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There Is Such A Duck

November 06, 1988

In his otherwise insightful review of my novel "Gone the Sun" (Book Review, Sept. 11), Keith Love has made several factual errors that need to be set straight.

First, he states that the "most jarring flaw" in the story is that the first-person narrator "knows everything" the main character does "even in his most private moments," but "never is it explained that (the main character) told all of this to (the narrator) at some point."

If Love will look on Page 4 of the book, he will find the narrator telling us of the main character that "We engaged in long talks the whole time we knew one another. He told me things he didn't tell other people. . . ." And again on Page 7, ". . . he (the main character) talked to me and I tried to be a good listener. We were friends from childhood. I think he told me things he wouldn't say to anyone else."

Love further reports that I have made two "factual errors" in the book that "get us off on the wrong foot."

Of the "black mallard" duck the main character shoots for dinner, Love reports that "there ain't no such duck." In this, Love is quite wrong. I and my friends have hunted black mallards for years all along the East Coast. It is a most popular duck, also called the "black duck," as any experienced waterfowler can attest.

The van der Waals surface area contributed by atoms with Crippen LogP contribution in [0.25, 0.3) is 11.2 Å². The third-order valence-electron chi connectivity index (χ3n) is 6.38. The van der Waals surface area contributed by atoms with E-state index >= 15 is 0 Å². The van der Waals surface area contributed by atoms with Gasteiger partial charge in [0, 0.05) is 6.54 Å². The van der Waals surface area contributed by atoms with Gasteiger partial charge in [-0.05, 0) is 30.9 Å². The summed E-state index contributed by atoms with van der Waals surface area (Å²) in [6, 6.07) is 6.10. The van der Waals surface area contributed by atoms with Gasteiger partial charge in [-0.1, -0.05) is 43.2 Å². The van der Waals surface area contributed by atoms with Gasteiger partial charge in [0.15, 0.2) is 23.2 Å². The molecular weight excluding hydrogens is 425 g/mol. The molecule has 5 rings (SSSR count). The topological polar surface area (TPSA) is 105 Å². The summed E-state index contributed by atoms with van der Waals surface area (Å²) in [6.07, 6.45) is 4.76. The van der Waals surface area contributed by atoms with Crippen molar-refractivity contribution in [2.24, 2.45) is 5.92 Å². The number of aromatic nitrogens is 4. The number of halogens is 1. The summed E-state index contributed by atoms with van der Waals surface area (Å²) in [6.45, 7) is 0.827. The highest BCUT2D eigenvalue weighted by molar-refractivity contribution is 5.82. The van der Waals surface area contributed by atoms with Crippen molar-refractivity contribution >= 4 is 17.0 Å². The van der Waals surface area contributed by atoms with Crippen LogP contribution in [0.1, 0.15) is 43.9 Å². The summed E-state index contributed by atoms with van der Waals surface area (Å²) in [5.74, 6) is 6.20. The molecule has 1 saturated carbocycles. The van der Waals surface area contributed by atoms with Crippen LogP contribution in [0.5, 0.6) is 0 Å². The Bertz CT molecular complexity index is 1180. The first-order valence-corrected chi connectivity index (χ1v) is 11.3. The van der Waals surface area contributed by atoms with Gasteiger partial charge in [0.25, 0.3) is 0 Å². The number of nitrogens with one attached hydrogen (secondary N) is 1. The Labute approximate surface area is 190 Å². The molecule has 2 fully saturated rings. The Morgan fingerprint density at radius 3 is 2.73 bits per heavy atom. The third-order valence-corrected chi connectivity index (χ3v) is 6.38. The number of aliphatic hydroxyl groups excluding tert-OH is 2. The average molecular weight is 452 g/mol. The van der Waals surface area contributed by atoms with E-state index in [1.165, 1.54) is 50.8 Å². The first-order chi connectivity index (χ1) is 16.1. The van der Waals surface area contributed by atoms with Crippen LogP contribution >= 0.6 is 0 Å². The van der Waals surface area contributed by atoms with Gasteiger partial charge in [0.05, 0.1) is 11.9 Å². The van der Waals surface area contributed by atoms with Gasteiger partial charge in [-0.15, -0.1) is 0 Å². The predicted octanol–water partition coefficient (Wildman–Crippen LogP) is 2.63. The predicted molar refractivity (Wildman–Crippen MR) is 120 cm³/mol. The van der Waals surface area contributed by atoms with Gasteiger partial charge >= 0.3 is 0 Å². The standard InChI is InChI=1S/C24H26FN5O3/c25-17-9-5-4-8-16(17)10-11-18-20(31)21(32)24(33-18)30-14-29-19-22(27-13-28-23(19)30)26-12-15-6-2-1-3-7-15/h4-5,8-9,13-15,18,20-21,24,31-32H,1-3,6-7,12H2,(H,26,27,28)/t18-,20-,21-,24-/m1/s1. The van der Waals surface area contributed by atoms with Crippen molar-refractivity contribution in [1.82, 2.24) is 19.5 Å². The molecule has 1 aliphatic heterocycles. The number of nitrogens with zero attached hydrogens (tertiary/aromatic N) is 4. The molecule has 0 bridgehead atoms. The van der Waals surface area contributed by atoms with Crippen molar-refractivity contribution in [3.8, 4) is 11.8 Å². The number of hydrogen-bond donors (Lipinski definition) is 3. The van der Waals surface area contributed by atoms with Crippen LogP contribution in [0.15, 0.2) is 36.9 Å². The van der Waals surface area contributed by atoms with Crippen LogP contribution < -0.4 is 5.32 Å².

Finally, Love states flatly that the trout that the main character catches "is a cold water fish that cannot survive anywhere near the Gulf Coast." This will come as distressing news to the thousands of fishermen from Florida to Texas who for many years have been catching and eating the most popular game fish along the Gulf Coast and its bays and bayous--the speckled trout.

Otherwise, I appreciate Love's thoughtful critique. I also invite him to be my guest on an expedition after some black mallards and speckled trout where, after dining on these fine species, he can judge for himself whether or not they exist in these parts.

WINSTON GROOM

MAGNOLIA SPRINGS, Ala.

Love replies: As one who hunts and fishes, I had never heard of black mallards or of trout in the Southern "low country." So before writing my review, I called the Alabama Department of Fish and Game and was told that there are black ducks and there are mallards, but biologically there is no such thing as a black mallard. The same person also said that the only trout he knew of in Alabama were in the northern part of the state in cold-water streams. But I would love to be proved wrong by Winston Groom. When do I pack my rods and guns?

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